By Sylvie MacKenzie, Director, Marketing-Oracle on May 09, 2013
Wayne Caccamo, Sr Director, Product Marketing, Oracle
There is no shortage of maturity models in the PPM space that are very tactical in nature. From a business alignment perspective it is useful to talk about PMO maturity in terms of three dimensions: Approach, Scope and Impact.
This also serves to clarify the vocabulary used in the industry around three common terms to describe PMOs, at least for the purposes of this blog article, but perhaps beyond. These terms have all blended together and are sometimes used inter-changeably. But, it would be useful to make some distinctions and standardize the industry conversation around some commonly accepted definitions as follows:
"Business-Driven PMO": This term is associated with the Approach dimension and it can be defined as the degree to which a PMO is driven by a business stakeholder and "customer-oriented" mindset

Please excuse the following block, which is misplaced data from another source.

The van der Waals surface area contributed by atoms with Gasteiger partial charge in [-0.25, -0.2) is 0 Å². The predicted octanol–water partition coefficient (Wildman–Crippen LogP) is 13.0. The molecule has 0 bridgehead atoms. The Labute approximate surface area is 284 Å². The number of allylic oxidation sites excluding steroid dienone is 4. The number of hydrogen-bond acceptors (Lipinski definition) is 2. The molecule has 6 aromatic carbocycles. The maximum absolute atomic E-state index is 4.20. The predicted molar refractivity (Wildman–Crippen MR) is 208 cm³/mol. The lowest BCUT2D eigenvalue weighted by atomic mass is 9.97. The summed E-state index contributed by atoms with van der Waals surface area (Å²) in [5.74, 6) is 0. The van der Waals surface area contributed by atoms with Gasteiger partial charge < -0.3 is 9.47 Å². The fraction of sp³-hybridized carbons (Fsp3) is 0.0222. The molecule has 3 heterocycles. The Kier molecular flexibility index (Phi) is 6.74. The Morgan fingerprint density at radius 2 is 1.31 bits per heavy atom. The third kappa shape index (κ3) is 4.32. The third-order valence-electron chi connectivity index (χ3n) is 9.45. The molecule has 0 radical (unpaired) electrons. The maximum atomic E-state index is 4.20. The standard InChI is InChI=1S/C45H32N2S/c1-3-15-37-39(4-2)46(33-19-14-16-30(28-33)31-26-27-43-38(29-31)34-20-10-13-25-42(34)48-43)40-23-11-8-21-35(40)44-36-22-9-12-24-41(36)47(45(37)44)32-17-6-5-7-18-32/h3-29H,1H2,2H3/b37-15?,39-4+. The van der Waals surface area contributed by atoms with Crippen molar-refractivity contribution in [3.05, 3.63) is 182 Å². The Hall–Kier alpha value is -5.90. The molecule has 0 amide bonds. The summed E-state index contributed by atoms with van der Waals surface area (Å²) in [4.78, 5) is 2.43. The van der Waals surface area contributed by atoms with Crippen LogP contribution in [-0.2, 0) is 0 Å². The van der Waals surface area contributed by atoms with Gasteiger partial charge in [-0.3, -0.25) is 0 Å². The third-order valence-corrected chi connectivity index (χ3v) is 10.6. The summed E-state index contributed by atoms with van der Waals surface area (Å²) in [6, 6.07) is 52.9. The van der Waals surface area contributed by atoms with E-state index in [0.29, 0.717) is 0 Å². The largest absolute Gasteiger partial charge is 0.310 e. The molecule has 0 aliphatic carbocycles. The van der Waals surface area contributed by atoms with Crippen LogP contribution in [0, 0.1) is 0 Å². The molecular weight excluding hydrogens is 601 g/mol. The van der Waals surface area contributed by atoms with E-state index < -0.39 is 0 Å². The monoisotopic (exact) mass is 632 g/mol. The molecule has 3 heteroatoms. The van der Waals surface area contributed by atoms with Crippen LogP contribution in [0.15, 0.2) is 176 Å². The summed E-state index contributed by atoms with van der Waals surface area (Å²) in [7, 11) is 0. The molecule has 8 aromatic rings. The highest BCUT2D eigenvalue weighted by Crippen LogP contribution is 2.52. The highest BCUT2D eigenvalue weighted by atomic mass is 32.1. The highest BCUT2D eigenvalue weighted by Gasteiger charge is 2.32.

"Strategic PMO": This term is associated with the Impact dimension and can be defined as the level of impact on executive-level strategies, business processes, pain points, risks, portfolios and programs (versus projects, tasks, internal PPM methods and tools).
"Enterprise PMO": This term is associated with the Scope dimension and can be defined as the extent to which the PMO field of influence transcends organizational and functional boundaries and formal project and non-project/operational work.
In sum, Approach is about mindset, Impact is about strategic vs. tactical effect, and Scope refers to having influence across both functional areas and organizational boundaries and the spectrum of formal and non-formal project work.
The key message here is that it’s important to keep these maturity vectors in balance. For example, if the goal is high level of Strategic Impact than the focus will be on strategic initiative and program execution rather than project execution. This drives movement along the Enterprise PMO Scope in order to execute on strategic programs which typically transcend organizational boundaries. This, in turn, assumes a more Business-Driven approach supported by business leadership and an understanding of strategic objectives and metrics.